Tower speakers

Tower Speakers for Surrounds: Good Idea or Waste of Money?


We see this question come up occasionally. Is it a good idea to use tower speakers as surround? The logic is fairly straightforward. If tower speakers are best for your fronts, then shouldn’t they be best for all the other locations? Well, there are just so many reasons…

Tower Speakers Aren’t Inherriantly Better

We’ve addressed this before, but tower speakers aren’t necessarily better than bookshelf speakers. The main benefit of tower speakers is that they are more sensitive (generally) and can play louder and lower. But they are harder to place, cost more, and often are overkill in most rooms. But, if you are going to need more bass and greater output, you are going to need it from your front left and right speakers. They are almost always the furthest from you and get more content than nearly any other speaker in your system. But that doesn’t mean tower speakers would make good (or even better) surround speakers.

Tower Speakers are Hard to Position Properly as Surrounds

Tower speakers are meant to be placed directly on the floor. This puts their tweeters at or near seated ear height. This is great for front speakers. Not so much for surrounds. In nearly every surround position, there is an obstruction between the speaker and your ear. It might be the person sitting next to you, or it might be the headrest. What that means is that the tweeter needs to be higher than ear level.

This means that if you were to use a tower speaker as a surround, you’d need to elevate it somehow. That could be a small stand or plinth, but it has to be something. And I don’t know if you’ve tried to shop for something like that, but it really doesn’t exist. That’s because no one really uses tower speakers as surrounds. If for no other reason than…

Tower Speakers Aren’t Designed to be Experienced Nearfield

When designing a speaker, the use of that speaker is taken into account. A tower speaker is designed to be many feet from you. Surround speakers, in most rooms, are lucky to get a couple of feet away from a couch. Even Dolby’s diagrams (which we hate) show them within arms reach from the edge of the seats. That’s just not how tower speakers are intended to be used.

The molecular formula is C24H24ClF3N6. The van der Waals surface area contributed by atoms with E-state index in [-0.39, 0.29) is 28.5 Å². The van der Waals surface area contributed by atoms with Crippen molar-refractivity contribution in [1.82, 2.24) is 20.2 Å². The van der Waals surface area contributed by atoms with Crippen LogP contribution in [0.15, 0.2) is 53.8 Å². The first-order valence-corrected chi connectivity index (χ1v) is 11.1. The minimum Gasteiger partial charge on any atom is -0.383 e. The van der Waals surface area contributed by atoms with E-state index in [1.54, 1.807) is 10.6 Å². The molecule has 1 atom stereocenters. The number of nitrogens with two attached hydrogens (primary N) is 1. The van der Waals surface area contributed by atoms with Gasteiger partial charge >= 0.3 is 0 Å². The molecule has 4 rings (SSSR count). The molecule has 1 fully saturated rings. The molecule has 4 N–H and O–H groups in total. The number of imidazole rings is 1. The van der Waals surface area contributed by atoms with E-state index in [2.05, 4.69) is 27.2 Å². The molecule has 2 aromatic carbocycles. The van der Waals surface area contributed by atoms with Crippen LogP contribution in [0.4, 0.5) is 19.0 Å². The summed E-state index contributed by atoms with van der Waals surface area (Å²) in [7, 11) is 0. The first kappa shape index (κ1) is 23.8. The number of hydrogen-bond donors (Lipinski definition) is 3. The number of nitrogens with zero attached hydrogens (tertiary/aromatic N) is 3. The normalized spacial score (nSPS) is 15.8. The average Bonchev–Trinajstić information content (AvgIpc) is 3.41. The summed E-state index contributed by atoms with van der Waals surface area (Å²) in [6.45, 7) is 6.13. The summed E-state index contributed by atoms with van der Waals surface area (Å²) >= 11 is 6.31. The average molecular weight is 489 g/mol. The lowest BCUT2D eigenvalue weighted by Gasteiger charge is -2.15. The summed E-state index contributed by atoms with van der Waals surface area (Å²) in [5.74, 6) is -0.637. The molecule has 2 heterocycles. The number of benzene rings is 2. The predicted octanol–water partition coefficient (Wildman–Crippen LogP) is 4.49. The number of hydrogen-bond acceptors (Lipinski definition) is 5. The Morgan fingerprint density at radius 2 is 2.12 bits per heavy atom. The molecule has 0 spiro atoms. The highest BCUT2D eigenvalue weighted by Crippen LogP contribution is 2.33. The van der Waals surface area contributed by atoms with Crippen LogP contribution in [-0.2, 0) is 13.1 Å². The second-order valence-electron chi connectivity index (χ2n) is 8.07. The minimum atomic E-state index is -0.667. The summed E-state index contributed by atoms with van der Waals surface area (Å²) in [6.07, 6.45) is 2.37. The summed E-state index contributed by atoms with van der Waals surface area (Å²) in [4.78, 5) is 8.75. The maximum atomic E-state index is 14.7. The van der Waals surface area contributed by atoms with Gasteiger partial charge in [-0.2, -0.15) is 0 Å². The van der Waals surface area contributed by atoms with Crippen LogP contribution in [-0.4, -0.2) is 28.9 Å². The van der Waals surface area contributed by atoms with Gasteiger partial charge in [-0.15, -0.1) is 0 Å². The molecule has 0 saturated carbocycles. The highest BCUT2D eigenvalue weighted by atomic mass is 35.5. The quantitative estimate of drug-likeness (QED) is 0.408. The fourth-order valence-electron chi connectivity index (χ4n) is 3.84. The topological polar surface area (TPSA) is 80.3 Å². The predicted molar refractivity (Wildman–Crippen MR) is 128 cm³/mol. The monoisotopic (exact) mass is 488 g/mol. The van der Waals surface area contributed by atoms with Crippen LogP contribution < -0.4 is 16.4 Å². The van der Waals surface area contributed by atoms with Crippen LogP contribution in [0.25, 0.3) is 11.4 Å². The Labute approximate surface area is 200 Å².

Tower Speakers Won’t Sound Better

Look back to what we initially said were the advantages of tower speakers. Which of those advantages sound like they are needed for a surround speaker. If you said, “None of the above,” you’d be correct. Surround speakers are very close to you, so you are unlikely to need any extra output. Bass extension is also unwarranted also because of the proximity of the speakers as well as the lack of bass usually mixed into the surround channels. With properly integrated dual subwoofers, there really isn’t any need for extra bass in your surrounds that tower speakers could provide.

Tower Speakers Cost More

The obvious big disadvantage of tower speakers as surrounds is the extra cost. Tower speakers often cost much more than bookshelf offerings. But the cost difference is really quite a bit worse than that. When you choose tower speakers for surrounds, you really aren’t choosing them over a bookshelf speaker. You are choosing them over a much smaller, surround-style speaker. In many home theaters, you can have the exact same experience using a surround-style speaker that can cost a fraction of a tower speaker.

For example, from SVS, you can get the prime surround for $175 versus the prime tower for $600 each. From Klipsch, you can get their least expensive Reference Premiere tower for $350 and their smallest bookshelf for $200 each. You’ll find this across the board. The key here is that, from your seat, these much smaller speakers will sound exactly the same.

But What If You Already Own Tower Speakers?

What if you already own a set of tower speakers. Is there a reason NOT to use them as surrounds? I’d argue yes. Tower speakers aren’t meant to be experienced nearfield. You’ll have to rig up something to elevate their tweeter so that it is at the proper height making them less steady. If it were me, I’d sell those “extra” tower speakers and put that money into smaller, easier-to-place surrounds. I’d then use any leftover money to buy a second subwoofer, add Atmos speakers, or invest in room treatments. If you really want to keep those towers, put them in a different room and use them in a two-channel system for music.


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